Summer: Bill and Ted (father and son) have excellent
adventure on Isle Royale, canoeing in our stripper for seven days.
Met a sea kayaker, was impressed with sea-worthiness and capacity
of the (plastic or f-glass!) craft.
Winter: WOODEN BOAT arrives with a story on building a sea kayak! We get the fever! Let's build two!
Spring: Bill joins the Dayton Canoe Club.
July: Another excellent adventure brings us into contact with a kayaker -- this on the Appalachian Trail. Tales of adventure in the 30,000 islands of Georgian Bay!
October: A trip to Washington DC is parlayed into a plywood purchasing jaunt to Harbor Sales in Baltimore. Six sheets cost about $200. Guess it really is marine plywood -- 600 mile trip home in rain doesn't seem to bother it at all. -- Sometime in here Bill and Ted decide that a cruise of the 30,000 islands would be an excellent adventure. We start collecting information from Canadian tourist sources.
November: Purchase a copy of THE KAYAK SHOP in lieu of plans (probably should have got the plans -- but the designer also wrote the book, he gets some money...).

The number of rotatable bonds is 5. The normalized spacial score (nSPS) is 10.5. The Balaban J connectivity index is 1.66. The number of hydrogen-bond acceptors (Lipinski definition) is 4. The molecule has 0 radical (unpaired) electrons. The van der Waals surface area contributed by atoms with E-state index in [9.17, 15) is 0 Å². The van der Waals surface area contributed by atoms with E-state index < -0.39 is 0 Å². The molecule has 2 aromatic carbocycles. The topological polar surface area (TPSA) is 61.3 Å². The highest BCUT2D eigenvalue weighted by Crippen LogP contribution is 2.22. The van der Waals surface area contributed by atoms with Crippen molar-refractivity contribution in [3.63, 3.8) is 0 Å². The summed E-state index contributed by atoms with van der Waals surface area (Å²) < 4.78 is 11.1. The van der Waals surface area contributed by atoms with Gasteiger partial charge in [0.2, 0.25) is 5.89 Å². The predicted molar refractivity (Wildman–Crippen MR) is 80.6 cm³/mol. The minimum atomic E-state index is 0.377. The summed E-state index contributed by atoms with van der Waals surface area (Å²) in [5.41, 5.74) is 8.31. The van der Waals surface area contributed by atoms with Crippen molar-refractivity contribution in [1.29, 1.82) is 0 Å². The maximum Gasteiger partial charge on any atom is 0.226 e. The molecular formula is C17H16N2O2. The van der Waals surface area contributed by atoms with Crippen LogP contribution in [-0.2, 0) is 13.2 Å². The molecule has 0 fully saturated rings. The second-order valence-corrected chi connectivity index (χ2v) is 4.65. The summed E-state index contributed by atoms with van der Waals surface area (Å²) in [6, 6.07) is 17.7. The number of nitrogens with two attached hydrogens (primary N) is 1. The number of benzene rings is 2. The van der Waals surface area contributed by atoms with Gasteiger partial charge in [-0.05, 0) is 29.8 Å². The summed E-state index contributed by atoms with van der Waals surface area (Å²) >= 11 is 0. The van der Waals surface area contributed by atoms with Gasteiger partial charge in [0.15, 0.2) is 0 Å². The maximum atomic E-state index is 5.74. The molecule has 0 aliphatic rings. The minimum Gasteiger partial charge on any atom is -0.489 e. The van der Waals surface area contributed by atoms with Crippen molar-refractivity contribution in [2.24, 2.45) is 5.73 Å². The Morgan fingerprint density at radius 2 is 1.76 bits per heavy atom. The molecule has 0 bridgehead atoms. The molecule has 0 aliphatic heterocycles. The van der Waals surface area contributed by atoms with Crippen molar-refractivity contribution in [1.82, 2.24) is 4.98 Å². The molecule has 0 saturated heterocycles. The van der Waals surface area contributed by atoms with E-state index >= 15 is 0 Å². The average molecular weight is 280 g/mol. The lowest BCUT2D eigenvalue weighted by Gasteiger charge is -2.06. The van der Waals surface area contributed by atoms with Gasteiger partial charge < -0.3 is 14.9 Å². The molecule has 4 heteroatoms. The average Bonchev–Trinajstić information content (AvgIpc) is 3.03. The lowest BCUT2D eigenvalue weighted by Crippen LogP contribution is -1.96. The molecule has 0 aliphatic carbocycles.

December: Ted has two weeks off over the holidays (he's a junior in high school). We buy some epoxy and tape, another $200.00. We scarf the ripped plywood sheets and epoxy them together. We work in the basement -- temperatures in the usual garage workshop hover around zero. -- We measure the basement windows -- the boat's beam will make it out, but the height misses (hits) by about two inches. -- Off to the lumberyard one afternoon and get two closet poles and clear pine to make some paddles ($28.00). We decide on asymmetrical blades in the same plane. Borrowed two Stanley WorkMates (small work tables with vise-table tops) so that we can lay up both blades at the same time. Works great -- both tables are in the same plane, at same height, with nice handy bench dogs and vise! (We lay in a strip of redwood at the joint to make it look high zoot!) -- Some members of the Dayton Canoe Club begin making noises about canoeing and cruising and repairing canoes -- you can tell it's the middle of winter. A section of the canoe storage room at the club is set aside for those members who are building or repairing boats. The heater there is tested and it works! We ponder on how to get the 16 foot lengths of scarfed plywood down to the club -- if we can, we'll assemble the kayaks there. -- Evenings after supper: the carlins were ripped and glued up (they are layered out of five strips of pine and bent in 24 and 18 inch radii).